PRAHA v Brně is not simply one of Brno’s many pleasant cafes, it’s also a bustling venue for lectures, film screenings, and concerts. The space, which lies at the end of the courtyard of the Moravian Gallery, once served as a restoration workshop, as evidenced by the still-extant fluorescent tubes under which restorers worked.
For Šárka Svobodová and Barbora Šedivá, two of the three founders of the 4AM Forum for Architecture and Media, naming the multi-purpose space “PRAHA”, had a playful intent. Šedivá calls it “psycho-geographical game,” noting with amusement that they’ve succeeded in making it necessary for people to specify which Praha they mean, the capital city or the space in Brno.
In comparison with the elaborate grandeur of the Pražákův Palac next door, PRAHA’s aesthetic is contemporary and stark, with a no-fuss practicality, a remnant of the original utilitarian purpose of the space, supported by the special design of the moveable bar, which allows for quick and easy rearrangement according to present needs. PRAHA’s physical, architectural flexibility is in turn a reflection of the fluid approach of its organization, which emphasizes openness, innovation, and variety in putting together its program.
From 4AM Forum to PRAHA
Today’s PRAHA has evolved over the course of several years, beginning in 2010 when Svobodová, Šedivá and Petra Hlaváčková shared an office working at Dům umění, the House of Art, in Brno. As architectural theorists, Svobodová and Hlaváčková were involved with architectural projects while Šedivá, having studied cultural theory, management and art in public spaces, was busy organizing audiovisual events and exhibitions. In spite of their divergent interests, all three felt that a more comprehensive, interrelated and critical platform, which would delve into contemporary topics such as urbanism, architecture, and the fine arts, was lacking in Brno.
As a result, the three founded the collective 4AM forum in 2010. They then made a proposal in response to an open call for a project to make use of the space Galerie architekturý, which was accepted. The collective 4AM Forum for Architecture and Media began successfully organizing an series of exhibitions, workshops, and discussions on topics such as architecture, urbanism, the city space, contemporary art, new media, criticism, and current, problematic cultural-social phenomena.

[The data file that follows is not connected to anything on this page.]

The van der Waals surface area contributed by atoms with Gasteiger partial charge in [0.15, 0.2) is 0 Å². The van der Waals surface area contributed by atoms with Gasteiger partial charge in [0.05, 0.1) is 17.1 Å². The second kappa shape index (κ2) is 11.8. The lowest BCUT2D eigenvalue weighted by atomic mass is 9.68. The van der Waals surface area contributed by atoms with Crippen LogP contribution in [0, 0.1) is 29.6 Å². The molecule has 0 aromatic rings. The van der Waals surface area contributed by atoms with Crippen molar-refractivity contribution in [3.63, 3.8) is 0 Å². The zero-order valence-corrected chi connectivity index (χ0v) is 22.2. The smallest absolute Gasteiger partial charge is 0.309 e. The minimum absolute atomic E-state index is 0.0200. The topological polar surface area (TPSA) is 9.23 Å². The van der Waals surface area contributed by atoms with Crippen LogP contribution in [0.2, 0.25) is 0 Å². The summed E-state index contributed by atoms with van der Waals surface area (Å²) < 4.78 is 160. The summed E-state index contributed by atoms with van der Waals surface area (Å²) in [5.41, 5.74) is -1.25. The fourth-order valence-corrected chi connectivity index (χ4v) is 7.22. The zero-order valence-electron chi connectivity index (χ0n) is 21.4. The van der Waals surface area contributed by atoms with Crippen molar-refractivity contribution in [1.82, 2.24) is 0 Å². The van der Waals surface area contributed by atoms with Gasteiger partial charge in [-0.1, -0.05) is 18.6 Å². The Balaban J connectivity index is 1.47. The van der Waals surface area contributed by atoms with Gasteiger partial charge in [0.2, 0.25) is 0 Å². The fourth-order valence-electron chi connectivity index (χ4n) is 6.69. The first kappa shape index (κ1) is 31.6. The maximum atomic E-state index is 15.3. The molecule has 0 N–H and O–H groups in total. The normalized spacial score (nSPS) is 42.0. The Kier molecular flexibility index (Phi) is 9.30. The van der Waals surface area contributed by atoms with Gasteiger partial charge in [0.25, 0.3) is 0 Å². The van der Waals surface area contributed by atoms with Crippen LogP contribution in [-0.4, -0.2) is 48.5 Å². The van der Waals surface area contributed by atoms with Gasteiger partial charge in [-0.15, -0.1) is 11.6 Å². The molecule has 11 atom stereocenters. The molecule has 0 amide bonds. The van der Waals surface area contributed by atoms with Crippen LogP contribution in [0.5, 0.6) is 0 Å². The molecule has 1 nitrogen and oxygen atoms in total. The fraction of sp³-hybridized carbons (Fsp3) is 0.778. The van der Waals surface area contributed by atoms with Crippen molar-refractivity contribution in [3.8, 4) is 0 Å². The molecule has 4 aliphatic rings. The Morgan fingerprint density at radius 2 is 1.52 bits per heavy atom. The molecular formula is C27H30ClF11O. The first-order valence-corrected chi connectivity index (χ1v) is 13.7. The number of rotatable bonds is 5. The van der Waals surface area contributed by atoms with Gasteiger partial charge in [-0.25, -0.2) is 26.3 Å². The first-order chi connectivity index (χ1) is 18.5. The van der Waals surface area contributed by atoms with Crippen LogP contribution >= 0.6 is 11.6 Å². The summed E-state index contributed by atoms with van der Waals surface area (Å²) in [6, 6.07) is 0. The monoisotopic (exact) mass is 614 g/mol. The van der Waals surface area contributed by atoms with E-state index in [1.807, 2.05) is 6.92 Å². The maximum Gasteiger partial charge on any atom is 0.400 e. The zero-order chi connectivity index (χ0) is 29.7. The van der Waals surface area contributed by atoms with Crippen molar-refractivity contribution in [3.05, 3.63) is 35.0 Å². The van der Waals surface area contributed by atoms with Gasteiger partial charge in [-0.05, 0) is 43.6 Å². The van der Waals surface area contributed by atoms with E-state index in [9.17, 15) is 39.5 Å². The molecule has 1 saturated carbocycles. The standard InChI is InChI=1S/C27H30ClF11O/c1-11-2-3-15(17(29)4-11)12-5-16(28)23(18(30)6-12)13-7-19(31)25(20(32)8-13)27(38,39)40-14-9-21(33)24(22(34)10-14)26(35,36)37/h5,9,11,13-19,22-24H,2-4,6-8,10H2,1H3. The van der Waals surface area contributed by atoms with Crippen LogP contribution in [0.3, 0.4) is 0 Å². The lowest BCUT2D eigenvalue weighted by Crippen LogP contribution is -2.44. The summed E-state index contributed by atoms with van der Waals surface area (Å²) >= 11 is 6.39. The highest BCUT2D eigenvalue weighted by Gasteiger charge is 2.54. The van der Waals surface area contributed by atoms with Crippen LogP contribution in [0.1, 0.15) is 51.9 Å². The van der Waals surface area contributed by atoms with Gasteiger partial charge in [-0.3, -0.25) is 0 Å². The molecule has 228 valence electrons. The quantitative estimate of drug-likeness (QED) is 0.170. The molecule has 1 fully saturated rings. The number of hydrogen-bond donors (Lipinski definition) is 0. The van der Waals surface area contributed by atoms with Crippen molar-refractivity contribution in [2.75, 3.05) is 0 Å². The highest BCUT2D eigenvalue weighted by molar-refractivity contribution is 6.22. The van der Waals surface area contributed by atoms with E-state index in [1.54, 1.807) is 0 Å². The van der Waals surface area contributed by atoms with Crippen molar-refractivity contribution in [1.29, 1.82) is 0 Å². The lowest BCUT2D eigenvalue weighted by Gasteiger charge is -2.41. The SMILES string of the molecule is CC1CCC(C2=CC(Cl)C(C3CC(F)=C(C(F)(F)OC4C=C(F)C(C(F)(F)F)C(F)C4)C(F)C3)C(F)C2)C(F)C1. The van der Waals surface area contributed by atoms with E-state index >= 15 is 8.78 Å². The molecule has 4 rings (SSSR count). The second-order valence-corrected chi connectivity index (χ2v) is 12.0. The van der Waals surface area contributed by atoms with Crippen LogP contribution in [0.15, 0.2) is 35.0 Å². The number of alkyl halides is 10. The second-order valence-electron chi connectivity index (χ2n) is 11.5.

After a year and a half, 4AM was suddenly asked to vacate the space, which has since become available for renting. What followed was a two-year period dealing with “different issues and themes” at a space on Brno’s south side, located at the Nákladové nádraží, or Freight Railway Station. In 2014, the Moravian Gallery approached 4AM with the idea of making use of the old restorer’s workshop. Architects and 4AM members Jakub Kopec and Jaroslav Sedlák provided designs for the café, creating an “architectonic project” out of the venue. The space currently includes the moveable and adjustable bar (mentioned above), a library, and a stage.
Asked how the program is put together, Šedivá notes that the 4AM Forum view PRAHA as one of its projects, 4AM itself being the platform. “PRAHA represents one of the possibilities for realizing one’s thoughts,” she offers. “4AM members function as program coordinators, putting together lectures, workshops, or concerts.” At the same time both Šedivá and Svobodová stress that PRAHA v Brně is an open space. “We don’t want to give the impression that we’re a closed group. For me it’s important that people just come by to have a coffee and, by chance, encounter the themes we’re working on here,” says Šedivá. “We also don’t want to be just a group of intellectuals working on things only for themselves. For this reason we have invited other groups to work with us.”